I remember when there were still a few of these getting about as normal day-to-day transport, and their performance (or lack of it!) was a standing-joke of most motorcyclists. Yet I remember following a well-ridden 175 on a more modern Japanese 250 and having trouble keeping up; so the later ones at least weren't that bad. They were quite comfortable in terms of seat and riding position. If you are interested, remember the brake and gear levers are on opposite sides to what we're used to now.

Montessa 250 Trials. Early 1980s. Back in my dirt-bike days a bunch of us got into trials riding. We started out on 1970s Yamahas; I had a TY250, and a couple of mates had TY175s. One of those subsequently bought a Montessa 250; that's him in the photo. Of course I had a couple of rides on it. Now, I don't remember a lot about it now (it's around 20 years since I rode it!), but I do remember it being a step up from the Yammies! Much lighter and much more capable; this was a serious trials machine!
I remember the suspension being much better - softer and much more compliant - than the Yammies. I also recall it being a little bit finicky; in that typical European way. It could be harder to start and not quite as "bullet-proof" reliable as the Japanese stuff. A good trials weapon back then though!
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Triumph Sprint ST 2003. This was a bike that I'd admired for a long time. I'd sat on one many times and found them very comfortable. I'd also ridden the Triumph Tiger, which had the same engine and gearbox, and been impressed. It was a bike I thought I would like to own. But I hadn't ridden one.
The chance to ride one came up while I was doing my series of tests to decide on my pick of the popular sports-tourers. I was waiting for the 2007 demo model to arrive at the local dealer when this one came in for sale. An immaculate, low-mileage (read "barely run-in"!) 2003 model, complete with Ventura rack and bag. So I gladly accepted the offer of a test-ride!
I had big expectations of this bike. (And before riding the bikes, I expected the current model would come out tops in my search for my pick of the class - either that or the Ducati ST3). So I suppose it would've been easy for the bike to disappoint; to not measure-up to my high expectations of it. But it didn't - disappoint, that is!
This is a great bike! At the time of writing this, I still haven't ridden the 2007 model but I think this bike would go to the top of the list, in terms of the bike that I would buy, of the bikes I've ridden so far (which is all of them in that comparison accept the new Triumph). That's because it does everything well; and it's very easy to ride, whether around town or cruising at high speed on the open road. It's perhaps not an exciting bike to ride, but it's a very enjoyable bike to ride! Let me tell you about it in a bit more detail.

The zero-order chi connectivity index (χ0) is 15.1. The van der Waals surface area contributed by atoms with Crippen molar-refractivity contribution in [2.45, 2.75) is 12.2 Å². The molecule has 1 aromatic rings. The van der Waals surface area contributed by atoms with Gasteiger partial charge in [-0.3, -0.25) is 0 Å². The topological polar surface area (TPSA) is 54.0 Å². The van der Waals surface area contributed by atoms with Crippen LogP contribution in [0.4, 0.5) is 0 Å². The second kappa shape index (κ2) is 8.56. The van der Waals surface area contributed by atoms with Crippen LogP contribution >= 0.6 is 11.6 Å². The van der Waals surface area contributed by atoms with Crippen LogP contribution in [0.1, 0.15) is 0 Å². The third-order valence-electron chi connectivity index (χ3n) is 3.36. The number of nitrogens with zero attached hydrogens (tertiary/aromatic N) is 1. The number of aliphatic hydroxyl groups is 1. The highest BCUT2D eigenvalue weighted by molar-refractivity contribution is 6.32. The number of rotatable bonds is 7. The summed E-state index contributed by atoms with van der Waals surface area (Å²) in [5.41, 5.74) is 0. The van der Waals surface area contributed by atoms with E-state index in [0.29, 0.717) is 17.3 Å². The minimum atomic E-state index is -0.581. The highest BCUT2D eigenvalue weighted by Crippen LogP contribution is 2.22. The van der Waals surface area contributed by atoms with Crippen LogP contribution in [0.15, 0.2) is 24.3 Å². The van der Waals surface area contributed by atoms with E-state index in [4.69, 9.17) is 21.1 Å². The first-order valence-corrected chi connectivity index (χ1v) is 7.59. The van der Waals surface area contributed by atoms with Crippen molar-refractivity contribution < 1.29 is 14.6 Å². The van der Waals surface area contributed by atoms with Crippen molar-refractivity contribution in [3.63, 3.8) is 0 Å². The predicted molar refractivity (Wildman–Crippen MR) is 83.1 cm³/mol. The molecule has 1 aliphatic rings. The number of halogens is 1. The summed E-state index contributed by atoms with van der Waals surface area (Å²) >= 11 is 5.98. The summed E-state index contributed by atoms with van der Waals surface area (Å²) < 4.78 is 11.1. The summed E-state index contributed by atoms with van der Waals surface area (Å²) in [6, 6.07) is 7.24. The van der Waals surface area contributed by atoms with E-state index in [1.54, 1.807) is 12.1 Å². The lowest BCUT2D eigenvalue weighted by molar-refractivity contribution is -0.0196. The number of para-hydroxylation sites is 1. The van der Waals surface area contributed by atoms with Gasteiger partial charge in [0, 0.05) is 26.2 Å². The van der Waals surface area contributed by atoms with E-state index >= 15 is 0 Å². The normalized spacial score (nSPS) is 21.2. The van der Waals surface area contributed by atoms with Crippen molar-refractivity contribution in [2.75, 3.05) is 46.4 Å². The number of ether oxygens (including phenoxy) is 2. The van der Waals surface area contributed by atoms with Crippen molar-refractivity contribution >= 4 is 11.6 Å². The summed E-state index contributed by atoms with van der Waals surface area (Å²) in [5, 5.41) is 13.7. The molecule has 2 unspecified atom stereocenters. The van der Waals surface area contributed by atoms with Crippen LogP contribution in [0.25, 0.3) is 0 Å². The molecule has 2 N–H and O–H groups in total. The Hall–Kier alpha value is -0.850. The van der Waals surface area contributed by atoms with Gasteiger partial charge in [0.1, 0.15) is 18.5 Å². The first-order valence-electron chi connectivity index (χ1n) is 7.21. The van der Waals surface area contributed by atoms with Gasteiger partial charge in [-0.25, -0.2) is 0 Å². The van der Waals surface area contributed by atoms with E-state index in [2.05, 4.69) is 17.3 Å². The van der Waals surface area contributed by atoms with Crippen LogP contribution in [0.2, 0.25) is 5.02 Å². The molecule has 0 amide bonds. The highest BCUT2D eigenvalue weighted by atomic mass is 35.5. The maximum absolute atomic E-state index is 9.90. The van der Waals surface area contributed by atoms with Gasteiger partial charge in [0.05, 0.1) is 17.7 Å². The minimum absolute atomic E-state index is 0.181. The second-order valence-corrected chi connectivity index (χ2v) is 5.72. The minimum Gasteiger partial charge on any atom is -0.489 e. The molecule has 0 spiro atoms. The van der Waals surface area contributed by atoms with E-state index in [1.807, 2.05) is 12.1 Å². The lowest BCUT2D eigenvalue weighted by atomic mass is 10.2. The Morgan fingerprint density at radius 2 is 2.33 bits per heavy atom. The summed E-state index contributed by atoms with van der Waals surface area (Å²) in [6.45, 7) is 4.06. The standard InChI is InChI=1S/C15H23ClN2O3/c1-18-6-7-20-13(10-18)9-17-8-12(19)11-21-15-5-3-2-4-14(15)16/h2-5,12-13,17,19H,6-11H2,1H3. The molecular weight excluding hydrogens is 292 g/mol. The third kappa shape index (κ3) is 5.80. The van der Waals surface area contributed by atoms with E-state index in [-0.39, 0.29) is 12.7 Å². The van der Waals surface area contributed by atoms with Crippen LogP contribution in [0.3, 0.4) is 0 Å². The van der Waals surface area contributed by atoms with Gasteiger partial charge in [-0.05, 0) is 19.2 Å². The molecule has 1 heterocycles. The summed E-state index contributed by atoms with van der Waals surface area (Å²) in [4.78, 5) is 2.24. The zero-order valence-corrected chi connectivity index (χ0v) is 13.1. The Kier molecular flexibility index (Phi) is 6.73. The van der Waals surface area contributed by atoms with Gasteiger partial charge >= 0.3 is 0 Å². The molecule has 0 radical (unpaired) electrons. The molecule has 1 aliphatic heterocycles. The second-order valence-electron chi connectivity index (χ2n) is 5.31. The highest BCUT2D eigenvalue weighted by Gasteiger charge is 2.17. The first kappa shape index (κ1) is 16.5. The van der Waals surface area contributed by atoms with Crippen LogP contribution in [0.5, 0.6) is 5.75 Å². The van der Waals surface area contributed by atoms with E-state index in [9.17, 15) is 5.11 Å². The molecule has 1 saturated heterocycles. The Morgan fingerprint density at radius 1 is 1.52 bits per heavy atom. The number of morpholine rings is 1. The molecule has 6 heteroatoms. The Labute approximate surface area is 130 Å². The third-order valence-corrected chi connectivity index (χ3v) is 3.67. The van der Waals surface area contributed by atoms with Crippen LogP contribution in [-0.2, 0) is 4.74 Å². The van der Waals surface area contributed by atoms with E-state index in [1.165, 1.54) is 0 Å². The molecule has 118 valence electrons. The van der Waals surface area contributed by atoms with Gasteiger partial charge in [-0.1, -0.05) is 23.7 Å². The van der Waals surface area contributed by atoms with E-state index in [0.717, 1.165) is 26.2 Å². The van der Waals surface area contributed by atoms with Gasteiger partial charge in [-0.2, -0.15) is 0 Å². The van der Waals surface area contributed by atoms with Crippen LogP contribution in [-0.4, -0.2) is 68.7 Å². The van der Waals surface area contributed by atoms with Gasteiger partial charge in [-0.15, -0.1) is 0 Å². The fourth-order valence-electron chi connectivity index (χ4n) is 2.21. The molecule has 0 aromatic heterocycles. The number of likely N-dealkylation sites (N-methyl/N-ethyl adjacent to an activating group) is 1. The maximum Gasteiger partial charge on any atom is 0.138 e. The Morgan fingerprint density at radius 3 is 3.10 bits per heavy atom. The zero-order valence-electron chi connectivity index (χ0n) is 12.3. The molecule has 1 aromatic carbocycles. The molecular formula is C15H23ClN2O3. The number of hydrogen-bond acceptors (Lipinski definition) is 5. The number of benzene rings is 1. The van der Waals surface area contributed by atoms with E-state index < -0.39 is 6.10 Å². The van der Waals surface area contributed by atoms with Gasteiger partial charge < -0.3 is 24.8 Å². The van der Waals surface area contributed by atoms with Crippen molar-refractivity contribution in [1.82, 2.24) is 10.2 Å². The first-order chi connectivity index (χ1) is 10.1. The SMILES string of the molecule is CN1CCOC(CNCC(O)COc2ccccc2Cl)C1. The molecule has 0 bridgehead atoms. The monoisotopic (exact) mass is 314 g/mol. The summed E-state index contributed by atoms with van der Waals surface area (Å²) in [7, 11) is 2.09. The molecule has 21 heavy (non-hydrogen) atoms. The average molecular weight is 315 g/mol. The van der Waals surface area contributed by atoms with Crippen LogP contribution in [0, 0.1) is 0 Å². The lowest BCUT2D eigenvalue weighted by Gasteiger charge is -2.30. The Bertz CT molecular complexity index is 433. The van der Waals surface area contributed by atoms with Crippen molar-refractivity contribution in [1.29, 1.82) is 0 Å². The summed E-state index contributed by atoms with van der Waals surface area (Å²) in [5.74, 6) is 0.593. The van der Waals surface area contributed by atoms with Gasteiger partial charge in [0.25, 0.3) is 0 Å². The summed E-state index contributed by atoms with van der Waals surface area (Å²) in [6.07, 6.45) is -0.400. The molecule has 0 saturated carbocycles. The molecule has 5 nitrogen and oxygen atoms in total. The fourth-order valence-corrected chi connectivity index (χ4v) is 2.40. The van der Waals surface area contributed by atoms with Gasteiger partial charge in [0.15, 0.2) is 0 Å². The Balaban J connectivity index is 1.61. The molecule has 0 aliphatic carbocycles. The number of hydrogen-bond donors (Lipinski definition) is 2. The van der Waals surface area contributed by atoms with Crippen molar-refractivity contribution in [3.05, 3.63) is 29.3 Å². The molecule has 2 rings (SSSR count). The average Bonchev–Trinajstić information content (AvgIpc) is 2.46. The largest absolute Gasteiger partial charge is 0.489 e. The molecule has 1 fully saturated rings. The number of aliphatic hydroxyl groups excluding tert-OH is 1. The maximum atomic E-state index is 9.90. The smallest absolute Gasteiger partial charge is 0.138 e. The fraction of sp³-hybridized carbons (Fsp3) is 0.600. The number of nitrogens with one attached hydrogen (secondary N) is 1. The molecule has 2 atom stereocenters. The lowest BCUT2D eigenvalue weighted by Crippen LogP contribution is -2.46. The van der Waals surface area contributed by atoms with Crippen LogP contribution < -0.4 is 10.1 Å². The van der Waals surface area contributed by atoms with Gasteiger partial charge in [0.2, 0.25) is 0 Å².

First impression on starting it up is that uniquely Triumph sound. The engine has a "whirring" sound about it. You also notice the instruments are all analogue - no digital panel.
Pull out of the driveway and you notice how high-geared it is - over 10 kph / 1,000rpm in 1st (of 6). That's high, but it doesn't matter, because this engine is brilliantly torquey and flexible! It will pull easily from 2,000rpm or even lower. You can feel the low-rev vibes, but only remotely; and it's never a problem. And pulling away from 2,000rpm - 2,500rpm becomes common-place and very easy. The bike isn't snatchy at all! Triumph have done a wonderful job with the fuel-injection; it's as smooth as a good carby set-up, but still with the response of a good fuel-injection system. Higher up in the rev-range it's still smooth, and of course the power comes on even stronger.
Surprisingly, I found the seat to be a bit narrower and not quite as plush as I remembered it feeling in the showroom; but it's still very comfortable. The ride is excellent! I took this over basically the same route I took the Yamaha TDM900, and when it came to that severely patched road, it handled it superbly. You feel the bumps, but they're always cushioned, never jarring. High speed probably smoothes the ride out even more. In fact smoothness is a characteristic that applies to all aspects of this bike.
It took a few corners to get used to the handling. A road-test I read commented on it feeling "top-heavy" at first. I didn't put it down to that at the time, but that's probably what it was. The first few corners I was taking a couple of bites at. The bike is very easy to ride, but it just took a little while to start to feel confident of just leaning it into a corner and counter-steering it through. But once used to it, the bike handles very well! (I'd place it 2nd, in that comparison, behind the Honda VFR800).